Since you can't spend your lottery winnings or Christmas bonus on happiness, you may need a few pointers on what you should spend it on. If it's happiness you're after, you might do best to simply give it away.
In an experiment that would make Mother Theresa proud, a group of researchers gave students $5 or $20 to spend. Half of the students were told to spend the money on something for themselves and the other half to spend it on someone else. Despite the students' belief that they'd be happier if they were assigned to the "spend it on yourself group," when polled afterwards the students who used the money to help someone else actually reported higher levels of happiness, regardless of how much money they were given in the first place [source: Goldberg].
In a similar study involving work bonuses, employees were able to increase their happiness level by an entire point on a 5-point scale when they spent one-third of their bonuses on others. This was true regardless of whether that bonus was $3,000 or $8,000, indicating that when it comes to happiness, it's not the amount of money you earn but how you spend it that really matters [source: Bryner].
While the exact reason for this selfless spending euphoria isn't certain, it's possible that it generates feelings of gratitude, makes a person feel better about themselves or simply involves more social interaction, all of which are linked to happiness.
On a similar note, people also tend to report higher levels of satisfaction after spending money on experiences rather than things. For instance, purchasing tickets to a movie with a group of friends is likely to make you feel better than impulsively buying a T-shirt at the mall. While the positive feelings associated with the movie outing can be relived again and again, the T-shirt's novelty will probably wear off after a couple of spins in the wash.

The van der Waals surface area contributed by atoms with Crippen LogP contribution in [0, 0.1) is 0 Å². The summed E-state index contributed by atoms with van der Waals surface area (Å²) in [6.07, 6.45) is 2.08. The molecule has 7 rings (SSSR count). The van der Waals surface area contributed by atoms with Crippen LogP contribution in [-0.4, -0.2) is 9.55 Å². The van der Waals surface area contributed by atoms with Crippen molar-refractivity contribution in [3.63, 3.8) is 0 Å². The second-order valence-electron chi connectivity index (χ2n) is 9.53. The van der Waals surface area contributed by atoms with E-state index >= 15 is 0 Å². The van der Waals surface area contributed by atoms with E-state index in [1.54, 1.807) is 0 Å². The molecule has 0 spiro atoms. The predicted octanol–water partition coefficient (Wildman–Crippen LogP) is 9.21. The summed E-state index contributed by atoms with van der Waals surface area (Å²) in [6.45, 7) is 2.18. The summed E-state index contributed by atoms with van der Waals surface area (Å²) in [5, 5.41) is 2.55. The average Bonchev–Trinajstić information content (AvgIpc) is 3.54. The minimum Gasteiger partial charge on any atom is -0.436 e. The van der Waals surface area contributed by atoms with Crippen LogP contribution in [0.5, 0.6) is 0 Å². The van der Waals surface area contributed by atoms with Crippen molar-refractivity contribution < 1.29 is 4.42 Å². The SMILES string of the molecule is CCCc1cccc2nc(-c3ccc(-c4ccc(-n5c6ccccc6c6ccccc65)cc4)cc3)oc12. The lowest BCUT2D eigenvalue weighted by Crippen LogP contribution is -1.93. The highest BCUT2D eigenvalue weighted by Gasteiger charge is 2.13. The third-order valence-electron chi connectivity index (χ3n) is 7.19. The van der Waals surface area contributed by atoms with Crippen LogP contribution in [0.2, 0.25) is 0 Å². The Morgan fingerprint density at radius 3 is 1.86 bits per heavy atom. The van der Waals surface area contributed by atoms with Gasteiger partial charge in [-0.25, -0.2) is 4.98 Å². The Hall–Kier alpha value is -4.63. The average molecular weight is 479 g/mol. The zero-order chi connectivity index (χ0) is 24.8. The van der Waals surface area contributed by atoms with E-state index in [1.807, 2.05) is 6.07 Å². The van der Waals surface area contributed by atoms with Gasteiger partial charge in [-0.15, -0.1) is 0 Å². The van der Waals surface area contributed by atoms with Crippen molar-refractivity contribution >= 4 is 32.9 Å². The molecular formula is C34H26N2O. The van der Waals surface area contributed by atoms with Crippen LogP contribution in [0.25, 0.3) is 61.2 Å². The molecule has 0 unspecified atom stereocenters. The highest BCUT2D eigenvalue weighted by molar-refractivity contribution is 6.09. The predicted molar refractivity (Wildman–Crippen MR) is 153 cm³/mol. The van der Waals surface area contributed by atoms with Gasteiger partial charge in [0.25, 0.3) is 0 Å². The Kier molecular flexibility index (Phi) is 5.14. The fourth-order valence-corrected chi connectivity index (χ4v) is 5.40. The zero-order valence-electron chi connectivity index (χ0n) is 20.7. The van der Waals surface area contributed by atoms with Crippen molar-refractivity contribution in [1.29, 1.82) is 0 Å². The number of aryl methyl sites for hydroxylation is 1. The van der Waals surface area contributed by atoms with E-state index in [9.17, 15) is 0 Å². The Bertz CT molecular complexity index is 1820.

Basically what all of this data about money and happiness tells us is that it's called cold hard cash for a reason. You can buy all of the flashy cars, Armani suits and diamond rings you want, but at the end of the day, you're going to be the same person -- just with more stuff. Without the things that research tells us are the real sources of happiness -- social connections, challenging work, good health -- you're not going to get very far in your new set of wheels.
Related HowStuffWorks Articles
- Ackman, Dan. "Putting a price on happiness." Forbes. Sept. 22, 2004. (May 12, 2009)http://www.msnbc.msn.com/id/6070800/
- Begley, Sharon. "Why Money Doesn't Buy Happiness." Newsweek. Oct. 14, 2007. (May 12, 2009)http://www.newsweek.com/id/43884
- Britt, Robert Roy. "When Money Does Buy Happiness." Live Science. April 6, 2005. (May 12, 2009)http://www.livescience.com/strangenews/050406_money_happy.html
- Brooks, Arthur C. "Can Money Buy Happiness?" The American. May/June, 2008. (May 12, 2009)http://www.american.com/archive/2008/may-june-magazine-contents/can-money-buy-happiness
- Bryner, Jeanna. "Key to Happiness: Give Away Money." Live Science. March 20, 2008. (May 12, 2009)http://www.livescience.com/health/080320-happiness-money.html
- Futrelle, David. "Can Money Buy Happiness?" CNN Money. July 18, 2006. (May 12, 2009)http://money.cnn.com/magazines/moneymag/moneymag_archive/2006/08/01/8382225/index.htm
- Goldberg, Carey. "Money makes you happy-if you spend it on others."The Boston Globe." March 21, 2008. (May 12, 2009)http://www.boston.com/business/personalfinance/articles/2008/03/21/money_makes_you_happy___if_you_spend_it_on_others/?page=1
- Graber, Cynthia. "Money Can Buy Happiness Sometimes." Scientific American. Feb. 25, 2009. (May 12, 2009)http://www.scientificamerican.com/podcast/episode.cfm?id=money-can-buy-happiness-sometimes-09-02-25
- Kahneman, Daniel, et al. "A Survey Method for Characterizing Daily Life Experience: The Day Reconstruction Method." Science. Vol. 306, Issue 5702. Dec. 3, 2004.
- Stehr, Emily. "Khneman, Krueger develop happiness survey." The Daily Princetonian. Jan. 14, 2005. (May 12, 2009)http://www.dailyprincetonian.com/2005/01/14/11812/